“The dogs and you are a team,” Ricca said. “Your dogs come home with you. It was probably the most fun I’ve had being a cop.”

In 1991, he came out to Northport as a police officer, and quickly became the firearms instructor for the department. He has taken on more responsibilities since then as the department trainer.

“In a small department like this, when an opportunity comes around here to do something specialized, you’re excited to grab it,” Ricca said. “Under Chief Bruckenthal, he’s been very aggressive in sending guys out to do training.”

Ricca has been taking over Bruckenthal’s duties and day-to-day activities for a few weeks now, and once he officially becomes chief on Sept. 27, he will fully take over administrative duties at the department. He doesn’t think the Northport Village Board will replace him with a new lieutenant immediately after he is promoted.

When asked why he was first interested in becoming the new chief, Ricca said, “I was always an ambitious person. I never sat down and said ‘good enough.’ I think I make a good leader.”

Ricca thoroughly enjoys working in Northport.

“I love to be a cop where I live,” he said. “I walk downtown almost daily and stick my head into the stores, say hello to the store owners, say hello to the shoppers. It makes my day, it’s my favorite part of working with the police department in Northport.”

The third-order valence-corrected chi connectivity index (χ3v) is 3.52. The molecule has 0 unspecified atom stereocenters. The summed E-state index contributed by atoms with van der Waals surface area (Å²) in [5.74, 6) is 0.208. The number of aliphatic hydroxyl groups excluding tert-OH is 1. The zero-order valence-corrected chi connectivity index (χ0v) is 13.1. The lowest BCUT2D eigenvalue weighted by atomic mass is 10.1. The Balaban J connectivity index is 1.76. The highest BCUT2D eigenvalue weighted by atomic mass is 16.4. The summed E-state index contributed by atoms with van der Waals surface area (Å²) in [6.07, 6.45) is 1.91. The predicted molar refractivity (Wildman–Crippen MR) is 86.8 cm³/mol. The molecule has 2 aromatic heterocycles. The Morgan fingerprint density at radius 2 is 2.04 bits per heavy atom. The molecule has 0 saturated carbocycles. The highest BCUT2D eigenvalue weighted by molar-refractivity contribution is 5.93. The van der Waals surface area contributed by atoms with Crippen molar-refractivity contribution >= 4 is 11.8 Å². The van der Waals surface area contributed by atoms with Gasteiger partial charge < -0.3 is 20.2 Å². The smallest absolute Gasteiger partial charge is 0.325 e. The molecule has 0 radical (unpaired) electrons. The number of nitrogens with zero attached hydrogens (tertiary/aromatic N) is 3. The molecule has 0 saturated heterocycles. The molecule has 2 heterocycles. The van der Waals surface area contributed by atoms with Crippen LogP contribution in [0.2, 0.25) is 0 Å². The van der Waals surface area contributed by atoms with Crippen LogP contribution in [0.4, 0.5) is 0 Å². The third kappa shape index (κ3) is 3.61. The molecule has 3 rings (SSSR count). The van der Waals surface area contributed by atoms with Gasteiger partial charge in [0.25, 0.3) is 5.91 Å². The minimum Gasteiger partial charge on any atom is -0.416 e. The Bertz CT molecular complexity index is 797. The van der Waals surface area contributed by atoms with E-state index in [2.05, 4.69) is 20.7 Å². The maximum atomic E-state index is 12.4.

Ricca hopes to build an even stronger bond with the community as chief, with potential events like coffee with a cop.

“We can’t do this job ourselves. We can answer calls and catch bad guys, but we need their support. We do public service 90 percent of the time. And we don’t want the people to be afraid to call us.”

Restaurant is first in village to attempt rooftop dining

Skipper's wants to create outdoor rooftop dining. Photo by Victoria Espinoza

Skipper’s Pub of Northport Village has set its sights on the sky with plans to create rooftop dining at its Main Street eatery — but the proposal saw a bit of grounding by village zoning officials and residents on Wednesday.

Representatives of the restaurant came before the Northport Village Zoning Board of Appeals at a public hearing with hopes of gaining area and parking variances to create a 109-seat seasonal rooftop dining area atop Skipper’s. The plan raised eyebrows and exclamations from ZBA chairman Andrew Cangemi, who questioned whether the ZBA even had jurisdiction over the proposal and brought to light parking issues with the plan.

This is the first time a restaurant has attempted to gain approvals for rooftop dining in Northport Village.

“What we’re doing is a little different than a couple of tables and chairs, Mr. Chairman,” Chris Modelewski, the attorney for the applicant said.

Skipper’s needs a variance from the code for about 37 parking spots, as they want to build a 2,750 square foot rooftop deck. The deck would add 33 additional seats to its eatery and plans to remove a number of sidewalk dining seats and tables.

A view of what a proposed outdoor rooftop dining space would look like at Skipper's Pub in Northport. Photo by Rohma Abbas